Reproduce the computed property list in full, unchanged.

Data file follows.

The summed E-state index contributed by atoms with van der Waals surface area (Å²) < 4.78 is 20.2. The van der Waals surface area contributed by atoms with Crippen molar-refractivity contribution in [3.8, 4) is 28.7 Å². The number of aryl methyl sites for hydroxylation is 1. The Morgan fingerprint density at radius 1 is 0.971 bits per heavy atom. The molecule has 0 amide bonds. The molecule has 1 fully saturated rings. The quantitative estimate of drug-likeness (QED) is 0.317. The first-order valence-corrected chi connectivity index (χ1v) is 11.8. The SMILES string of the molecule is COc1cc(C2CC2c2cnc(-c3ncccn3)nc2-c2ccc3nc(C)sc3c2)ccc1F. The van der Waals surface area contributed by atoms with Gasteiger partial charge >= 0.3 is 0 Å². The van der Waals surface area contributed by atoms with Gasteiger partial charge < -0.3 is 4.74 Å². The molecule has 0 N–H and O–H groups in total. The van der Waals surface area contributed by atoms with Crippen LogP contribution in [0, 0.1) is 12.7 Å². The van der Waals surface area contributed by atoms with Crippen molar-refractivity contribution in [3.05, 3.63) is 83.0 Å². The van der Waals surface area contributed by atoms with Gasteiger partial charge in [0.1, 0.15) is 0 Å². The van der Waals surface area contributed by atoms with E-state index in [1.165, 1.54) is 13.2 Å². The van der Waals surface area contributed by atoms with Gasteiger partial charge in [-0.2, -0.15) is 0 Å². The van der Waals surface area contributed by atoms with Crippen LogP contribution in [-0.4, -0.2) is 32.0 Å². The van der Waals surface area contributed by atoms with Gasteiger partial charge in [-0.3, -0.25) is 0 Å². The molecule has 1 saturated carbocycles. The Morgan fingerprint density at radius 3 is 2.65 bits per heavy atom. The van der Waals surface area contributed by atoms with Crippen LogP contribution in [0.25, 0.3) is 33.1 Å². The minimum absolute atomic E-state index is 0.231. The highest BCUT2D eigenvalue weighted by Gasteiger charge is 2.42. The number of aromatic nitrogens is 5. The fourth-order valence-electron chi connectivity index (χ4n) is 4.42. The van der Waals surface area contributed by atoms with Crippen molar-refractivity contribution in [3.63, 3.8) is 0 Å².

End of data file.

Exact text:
The summed E-state index contributed by atoms with van der Waals surface area (Å²) < 4.78 is 20.2. The van der Waals surface area contributed by atoms with Crippen molar-refractivity contribution in [3.8, 4) is 28.7 Å². The number of aryl methyl sites for hydroxylation is 1. The Morgan fingerprint density at radius 1 is 0.971 bits per heavy atom. The molecule has 0 amide bonds. The molecule has 1 fully saturated rings. The quantitative estimate of drug-likeness (QED) is 0.317. The first-order valence-corrected chi connectivity index (χ1v) is 11.8. The SMILES string of the molecule is COc1cc(C2CC2c2cnc(-c3ncccn3)nc2-c2ccc3nc(C)sc3c2)ccc1F. The van der Waals surface area contributed by atoms with Gasteiger partial charge >= 0.3 is 0 Å². The van der Waals surface area contributed by atoms with Gasteiger partial charge < -0.3 is 4.74 Å². The molecule has 0 N–H and O–H groups in total. The van der Waals surface area contributed by atoms with Crippen LogP contribution in [0, 0.1) is 12.7 Å². The van der Waals surface area contributed by atoms with Crippen molar-refractivity contribution in [3.05, 3.63) is 83.0 Å². The van der Waals surface area contributed by atoms with Gasteiger partial charge in [0.1, 0.15) is 0 Å². The van der Waals surface area contributed by atoms with E-state index in [1.165, 1.54) is 13.2 Å². The van der Waals surface area contributed by atoms with Gasteiger partial charge in [-0.2, -0.15) is 0 Å². The van der Waals surface area contributed by atoms with Crippen LogP contribution in [-0.4, -0.2) is 32.0 Å². The van der Waals surface area contributed by atoms with Gasteiger partial charge in [-0.3, -0.25) is 0 Å². The molecule has 1 saturated carbocycles. The Morgan fingerprint density at radius 3 is 2.65 bits per heavy atom. The van der Waals surface area contributed by atoms with Crippen LogP contribution in [0.25, 0.3) is 33.1 Å². The minimum absolute atomic E-state index is 0.231. The highest BCUT2D eigenvalue weighted by Gasteiger charge is 2.42. The number of aromatic nitrogens is 5. The fourth-order valence-electron chi connectivity index (χ4n) is 4.42. The van der Waals surface area contributed by atoms with Crippen molar-refractivity contribution in [3.63, 3.8) is 0 Å².